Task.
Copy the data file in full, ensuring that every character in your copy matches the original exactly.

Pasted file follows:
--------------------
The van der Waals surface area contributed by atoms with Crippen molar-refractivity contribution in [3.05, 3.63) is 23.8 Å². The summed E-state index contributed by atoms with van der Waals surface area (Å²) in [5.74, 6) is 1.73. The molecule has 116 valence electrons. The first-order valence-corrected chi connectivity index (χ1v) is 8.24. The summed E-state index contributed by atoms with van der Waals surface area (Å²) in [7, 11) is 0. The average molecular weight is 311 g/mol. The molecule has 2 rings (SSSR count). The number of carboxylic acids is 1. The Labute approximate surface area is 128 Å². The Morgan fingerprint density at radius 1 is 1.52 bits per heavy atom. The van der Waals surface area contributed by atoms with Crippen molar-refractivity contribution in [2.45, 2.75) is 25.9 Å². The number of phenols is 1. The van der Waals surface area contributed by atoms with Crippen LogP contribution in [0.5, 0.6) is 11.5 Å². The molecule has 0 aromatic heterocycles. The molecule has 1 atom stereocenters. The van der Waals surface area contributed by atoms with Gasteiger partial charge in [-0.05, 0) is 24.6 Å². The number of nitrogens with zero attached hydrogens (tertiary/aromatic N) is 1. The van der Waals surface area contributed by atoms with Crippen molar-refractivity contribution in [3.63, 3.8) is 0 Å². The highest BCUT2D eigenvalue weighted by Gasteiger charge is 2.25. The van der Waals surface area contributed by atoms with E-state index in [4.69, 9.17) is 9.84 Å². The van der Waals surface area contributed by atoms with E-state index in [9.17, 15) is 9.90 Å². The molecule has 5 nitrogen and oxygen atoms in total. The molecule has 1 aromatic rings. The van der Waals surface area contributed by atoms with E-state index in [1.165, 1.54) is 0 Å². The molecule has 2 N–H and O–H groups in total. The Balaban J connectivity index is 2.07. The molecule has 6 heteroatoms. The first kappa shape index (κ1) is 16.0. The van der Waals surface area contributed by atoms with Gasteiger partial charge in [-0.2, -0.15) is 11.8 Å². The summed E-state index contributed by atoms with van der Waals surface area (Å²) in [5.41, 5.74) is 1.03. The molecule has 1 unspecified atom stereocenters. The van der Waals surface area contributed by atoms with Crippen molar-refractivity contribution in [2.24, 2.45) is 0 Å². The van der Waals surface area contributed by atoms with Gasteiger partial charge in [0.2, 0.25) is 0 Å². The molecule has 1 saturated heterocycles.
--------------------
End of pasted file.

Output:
The van der Waals surface area contributed by atoms with Crippen molar-refractivity contribution in [3.05, 3.63) is 23.8 Å². The summed E-state index contributed by atoms with van der Waals surface area (Å²) in [5.74, 6) is 1.73. The molecule has 116 valence electrons. The first-order valence-corrected chi connectivity index (χ1v) is 8.24. The summed E-state index contributed by atoms with van der Waals surface area (Å²) in [7, 11) is 0. The average molecular weight is 311 g/mol. The molecule has 2 rings (SSSR count). The number of carboxylic acids is 1. The Labute approximate surface area is 128 Å². The Morgan fingerprint density at radius 1 is 1.52 bits per heavy atom. The van der Waals surface area contributed by atoms with Crippen molar-refractivity contribution in [2.45, 2.75) is 25.9 Å². The number of phenols is 1. The van der Waals surface area contributed by atoms with Crippen LogP contribution in [0.5, 0.6) is 11.5 Å². The molecule has 0 aromatic heterocycles. The molecule has 1 atom stereocenters. The van der Waals surface area contributed by atoms with Gasteiger partial charge in [-0.05, 0) is 24.6 Å². The number of nitrogens with zero attached hydrogens (tertiary/aromatic N) is 1. The van der Waals surface area contributed by atoms with Crippen molar-refractivity contribution in [3.63, 3.8) is 0 Å². The highest BCUT2D eigenvalue weighted by Gasteiger charge is 2.25. The van der Waals surface area contributed by atoms with E-state index in [4.69, 9.17) is 9.84 Å². The van der Waals surface area contributed by atoms with E-state index in [9.17, 15) is 9.90 Å². The molecule has 5 nitrogen and oxygen atoms in total. The molecule has 1 aromatic rings. The van der Waals surface area contributed by atoms with E-state index in [1.165, 1.54) is 0 Å². The molecule has 2 N–H and O–H groups in total. The Balaban J connectivity index is 2.07. The molecule has 6 heteroatoms. The first kappa shape index (κ1) is 16.0. The van der Waals surface area contributed by atoms with Gasteiger partial charge in [-0.2, -0.15) is 11.8 Å². The summed E-state index contributed by atoms with van der Waals surface area (Å²) in [5.41, 5.74) is 1.03. The molecule has 1 unspecified atom stereocenters. The van der Waals surface area contributed by atoms with Crippen molar-refractivity contribution in [2.24, 2.45) is 0 Å². The van der Waals surface area contributed by atoms with Gasteiger partial charge in [0.2, 0.25) is 0 Å². The molecule has 1 saturated heterocycles.